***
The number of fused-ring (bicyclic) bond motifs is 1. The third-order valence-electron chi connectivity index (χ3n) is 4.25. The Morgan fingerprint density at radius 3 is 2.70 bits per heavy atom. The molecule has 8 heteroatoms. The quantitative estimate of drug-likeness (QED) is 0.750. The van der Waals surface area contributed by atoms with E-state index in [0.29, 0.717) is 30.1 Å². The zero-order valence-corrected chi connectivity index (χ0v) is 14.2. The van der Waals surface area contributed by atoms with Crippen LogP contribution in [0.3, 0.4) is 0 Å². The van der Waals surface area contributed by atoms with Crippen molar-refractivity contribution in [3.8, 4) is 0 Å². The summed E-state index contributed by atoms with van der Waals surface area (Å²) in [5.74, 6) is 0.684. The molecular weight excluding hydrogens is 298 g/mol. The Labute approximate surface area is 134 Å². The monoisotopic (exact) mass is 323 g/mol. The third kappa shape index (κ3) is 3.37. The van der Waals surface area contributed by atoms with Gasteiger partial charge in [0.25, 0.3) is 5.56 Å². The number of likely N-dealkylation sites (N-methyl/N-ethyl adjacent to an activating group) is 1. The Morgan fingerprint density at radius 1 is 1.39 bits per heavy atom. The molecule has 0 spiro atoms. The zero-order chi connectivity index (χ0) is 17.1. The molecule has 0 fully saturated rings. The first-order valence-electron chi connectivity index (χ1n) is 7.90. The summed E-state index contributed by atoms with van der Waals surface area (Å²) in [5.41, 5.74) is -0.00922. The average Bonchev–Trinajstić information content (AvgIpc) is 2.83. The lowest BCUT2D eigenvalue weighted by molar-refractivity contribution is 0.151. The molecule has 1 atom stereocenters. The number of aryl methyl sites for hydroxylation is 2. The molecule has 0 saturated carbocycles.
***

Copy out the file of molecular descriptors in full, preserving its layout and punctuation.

The number of fused-ring (bicyclic) bond motifs is 1. The third-order valence-electron chi connectivity index (χ3n) is 4.25. The Morgan fingerprint density at radius 3 is 2.70 bits per heavy atom. The molecule has 8 heteroatoms. The quantitative estimate of drug-likeness (QED) is 0.750. The van der Waals surface area contributed by atoms with E-state index in [0.29, 0.717) is 30.1 Å². The zero-order valence-corrected chi connectivity index (χ0v) is 14.2. The van der Waals surface area contributed by atoms with Crippen LogP contribution in [0.3, 0.4) is 0 Å². The van der Waals surface area contributed by atoms with Crippen molar-refractivity contribution in [3.8, 4) is 0 Å². The summed E-state index contributed by atoms with van der Waals surface area (Å²) in [5.74, 6) is 0.684. The molecular weight excluding hydrogens is 298 g/mol. The Labute approximate surface area is 134 Å². The monoisotopic (exact) mass is 323 g/mol. The third kappa shape index (κ3) is 3.37. The van der Waals surface area contributed by atoms with Gasteiger partial charge in [0.25, 0.3) is 5.56 Å². The number of likely N-dealkylation sites (N-methyl/N-ethyl adjacent to an activating group) is 1. The Morgan fingerprint density at radius 1 is 1.39 bits per heavy atom. The molecule has 0 spiro atoms. The zero-order chi connectivity index (χ0) is 17.1. The molecule has 0 fully saturated rings. The first-order valence-electron chi connectivity index (χ1n) is 7.90. The summed E-state index contributed by atoms with van der Waals surface area (Å²) in [5.41, 5.74) is -0.00922. The average Bonchev–Trinajstić information content (AvgIpc) is 2.83. The lowest BCUT2D eigenvalue weighted by molar-refractivity contribution is 0.151. The molecule has 1 atom stereocenters. The number of aryl methyl sites for hydroxylation is 2. The molecule has 0 saturated carbocycles.